Society for the Teaching of Psychology: Division 2 of the American Psychological Association

Teaching Introductory Psychology: Tips from ToP

Teaching Introductory Psychology: Tips from ToP

ISBN: 978-1-941804-21-6

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Table of Contents

  • Title Page
  • Foreword
  • Brief Table of Contents
  • Full Table of Contents
  • Appendix: Citation Information

Section I. Approaches and Issues in Teaching Introductory Psychology

1. Approaches to the Introductory Course
Service learning in a general psychology class: Description, preliminary evaluation, and recommendations. Molly D. Kretchmar
Instructional television versus traditional teaching of an introductory psychology course. Steven F. Bacon and Julie A. Jakovich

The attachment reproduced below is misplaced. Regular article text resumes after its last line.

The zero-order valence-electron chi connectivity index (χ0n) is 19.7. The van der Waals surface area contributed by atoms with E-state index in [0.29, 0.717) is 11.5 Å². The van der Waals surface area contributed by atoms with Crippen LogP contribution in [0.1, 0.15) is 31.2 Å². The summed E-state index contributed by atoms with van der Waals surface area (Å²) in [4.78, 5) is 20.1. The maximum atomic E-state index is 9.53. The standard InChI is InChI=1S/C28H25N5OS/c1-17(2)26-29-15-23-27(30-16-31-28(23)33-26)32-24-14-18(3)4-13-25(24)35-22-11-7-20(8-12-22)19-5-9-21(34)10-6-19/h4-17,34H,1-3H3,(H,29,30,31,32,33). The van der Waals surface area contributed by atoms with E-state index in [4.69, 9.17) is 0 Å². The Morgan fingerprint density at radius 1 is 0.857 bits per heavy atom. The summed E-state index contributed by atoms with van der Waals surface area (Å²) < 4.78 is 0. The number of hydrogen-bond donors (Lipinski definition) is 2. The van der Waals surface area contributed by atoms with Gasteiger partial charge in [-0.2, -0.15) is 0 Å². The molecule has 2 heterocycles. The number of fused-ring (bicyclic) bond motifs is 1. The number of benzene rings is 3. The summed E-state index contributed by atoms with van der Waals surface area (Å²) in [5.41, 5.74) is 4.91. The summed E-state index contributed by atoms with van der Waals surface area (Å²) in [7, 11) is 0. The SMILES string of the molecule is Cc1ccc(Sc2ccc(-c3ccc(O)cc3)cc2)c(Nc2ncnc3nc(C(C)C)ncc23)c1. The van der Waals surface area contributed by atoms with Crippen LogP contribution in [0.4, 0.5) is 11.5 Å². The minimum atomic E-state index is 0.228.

Exposure to the fields of psychology: Evaluation of an introductory psychology project. Amanda M. Maynard, Douglas C. Maynard, and Kirsten A. Rowe
Introductory psychology topics and student performance: Where's the challenge? Andrew C. Peck, Rahan S. Ali, Robert L. Matchock, and Max E. Levine
Techniques for increasing student learning from educational videos: Notes versus guiding questions. Timothy J. Lawson, James H. Bodle, and Tracy A. McDonough
Classic articles as primary source reading in introductory psychology. Richard A. Griggs and Sherri L. Jackson
The effect of refuting misconceptions in the introductory psychology class. Patricia Kowalski and Annette Kujawski Taylor
Do student perceptions of diversity emphasis relate to perceived learning of psychology. Joelle D. Elicker, Andrea F. Snell, and Alison L. O'Malley
Does the first week of class matter? A quasi-experimental investigation of student satisfaction. Anthony D. Hermann, David A. Foster, & Erin E. Hardin
Exploring interdisciplinary themes in introductory psychology. Kristin A. Ritchey & Jennifer P. Bott